Last updated on 2014.05.29
Brookings County residents got a chance to see both Democratic gubernatorial candidates at the same podium last night thanks to an event hosted by the Brookings County Democrats and moderated by longtime SDSU political science professor Bob Burns. Though the hosts went to great lengths to clarify that Tuesday's event was a "question and answer session" and not (definitely not, really not at all) a debate, it's impossible not to use the opportunity last night's joint appearance provided to do a little bit of comparing and contrasting between the two Democrats who would like to move Dennis Daugaard out of the Governor's office.
So, for those who still haven't made up their mind on whether Joe Lowe or Susan Wismer should win the gubernatorial primary (either for the currently open Madville Times poll or the actual June 3 ballot-casting), I offer my thoughts below. If you want thoughts aside from mine, the Q&A session drew a cross-section of the South Dakota political blog community, so check out Sustainable Dakota or SoDakLiberty for other perspectives.
Intros: Both Wismer and Lowe provided the sort of biographical information that's available on their respective campaign websites; no big news here. Both focused on the importance of people to a campaign and a state, and both started the expected-of-a-challenger calls for change that would resonate throughout the event. Said Wismer, "A lot of people haven't fared too well in the last few years ... and I'm running for all those people." Lowe's pithy summary: "We can do better. That's why I'm running." No Advantage to either candidate for basic intros.
Education Funding: Not unexpectedly, the first question dealt with education funding, and both candidates asserted education was a priority for their campaigns. Lowe talked about how the property tax cap on districts for school funding is working some places but not others and proposed offering voters the chance to approve a 4-month 1% "tourist tax" earmarked for closing education funding gaps. Wismer shared that her first thoughts of running for governor came in a year of drastic cuts to the state budget that included education funding. "I'm not saying I could work wonders," Wismer said, "but the narrative [on education funding] does have to change out there." — Slight Advantage Lowe on specificity of plan and non-aversion to wonders-working.
Medicaid Expansion: Lowe and Wismer's sharpest words for Daugaard came in response to this question. The candidates agreed in their opinion that the current administration's failure to expand Medicaid as proposed through the Affordable Care Act has little to with policy. Wismer: "Funding is not the issue; it is strictly a philosophical issue. ... It's the law, and it's time for South Dakota to get with the program." Lowe: "[Daugaard] just doesn't like the guy who's in Washington, D.C.; that's who he doesn't like." Lowe used his response to this question to discuss the hypocrisy of distrusting the federal government to make good on its ACA-related promised for states that expand Medicaid while drafting a budget that relies heavily on federal government promises in other areas (more on that later) and also took a minor dig at Wismer for what he characterized as legislative Democrats giving up in the face of Republican dominance. — No Advantage when both candidates appropriately take swings at one of the current administration's worst policy positions.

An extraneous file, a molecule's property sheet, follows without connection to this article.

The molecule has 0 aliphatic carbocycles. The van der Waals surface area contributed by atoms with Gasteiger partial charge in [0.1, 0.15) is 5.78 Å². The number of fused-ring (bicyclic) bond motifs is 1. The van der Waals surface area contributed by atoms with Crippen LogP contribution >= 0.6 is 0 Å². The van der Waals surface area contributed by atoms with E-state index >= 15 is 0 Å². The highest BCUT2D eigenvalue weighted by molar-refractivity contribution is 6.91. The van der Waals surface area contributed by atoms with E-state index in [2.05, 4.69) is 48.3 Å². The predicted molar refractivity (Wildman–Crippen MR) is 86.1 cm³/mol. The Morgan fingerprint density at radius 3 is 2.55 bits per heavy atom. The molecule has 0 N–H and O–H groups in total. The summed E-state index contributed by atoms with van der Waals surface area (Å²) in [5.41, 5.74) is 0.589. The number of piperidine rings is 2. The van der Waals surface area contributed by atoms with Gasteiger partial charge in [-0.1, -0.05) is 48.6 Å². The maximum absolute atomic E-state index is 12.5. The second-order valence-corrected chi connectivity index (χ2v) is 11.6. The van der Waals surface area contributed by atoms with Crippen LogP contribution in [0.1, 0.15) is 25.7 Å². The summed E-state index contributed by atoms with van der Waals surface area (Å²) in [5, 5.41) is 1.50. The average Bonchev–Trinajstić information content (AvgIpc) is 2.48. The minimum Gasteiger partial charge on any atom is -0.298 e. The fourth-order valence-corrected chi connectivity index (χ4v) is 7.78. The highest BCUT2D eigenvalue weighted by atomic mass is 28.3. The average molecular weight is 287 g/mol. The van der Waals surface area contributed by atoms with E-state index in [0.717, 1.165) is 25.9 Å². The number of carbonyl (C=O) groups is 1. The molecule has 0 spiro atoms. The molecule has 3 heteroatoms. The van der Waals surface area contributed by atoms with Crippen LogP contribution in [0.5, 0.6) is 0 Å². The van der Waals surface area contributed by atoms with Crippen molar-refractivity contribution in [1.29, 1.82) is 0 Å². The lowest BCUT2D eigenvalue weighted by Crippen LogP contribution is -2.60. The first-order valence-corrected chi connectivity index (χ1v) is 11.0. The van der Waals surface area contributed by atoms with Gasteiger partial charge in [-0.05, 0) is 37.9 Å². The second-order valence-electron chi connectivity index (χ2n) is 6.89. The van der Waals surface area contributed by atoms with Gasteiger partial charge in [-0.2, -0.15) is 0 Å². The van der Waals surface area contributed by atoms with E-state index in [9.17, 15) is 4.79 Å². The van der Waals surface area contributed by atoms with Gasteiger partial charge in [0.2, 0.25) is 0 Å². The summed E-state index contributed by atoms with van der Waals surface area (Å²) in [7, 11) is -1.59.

GLBT Non-Discrimination: This question dealt specifically with non-discrimination protections for gay, lesbian, and transgender South Dakotans in employment and housing, and both candidates appropriately supported such protections. Lowe used the uncharacteristically non-committal language of respect for others; Wismer discussed the frustration for legislative Democrats when dealing with situations where people don't want to protect GLBT rights, saying, "It's a close-minded, life-is-simple approach. But life is not simple." — Slight Advantage Wismer for willingness to speak the complexity of issues like this one that entwine personal belief and public policy.
Death Penalty: In perhaps the biggest policy gap of the night, Wismer stood opposed to the death penalty in South Dakota (while equivocating a bit that she can't imagine the perspective of a victim's family and wouldn't want to dismiss that perspective) while Lowe cited his crisis response and law enforcement background to say, "I would definitely support the death penalty." — Advantage Wismer for keeping South Dakota out of the business of killing people (though tepidly).
Uranium Mining in the Black Hills: Lowe spoke first and addressed what, for many, is the crux of the issue: "I'm for jobs, ... but this is just wrong." He went on to discuss the environmental issues associated with In Situ Leech (ISL) mining and to call into question the benefits proponents claim offset water pollution. Citing his specialty, Lowe also discussed the fire dangers that come with mining and transporting uranium. Wismer expressed some concerns with uranium mining but left the door open policy-wise: "No, I'm not going to stand here and say I'm absolutely opposed to it, because I don't know enough about it." (this blog has questioned Wismer's seemingly newfound uncertainty)— Advantage Lowe for knowledgeable policy discussion, facts and figures, and sound argumentation.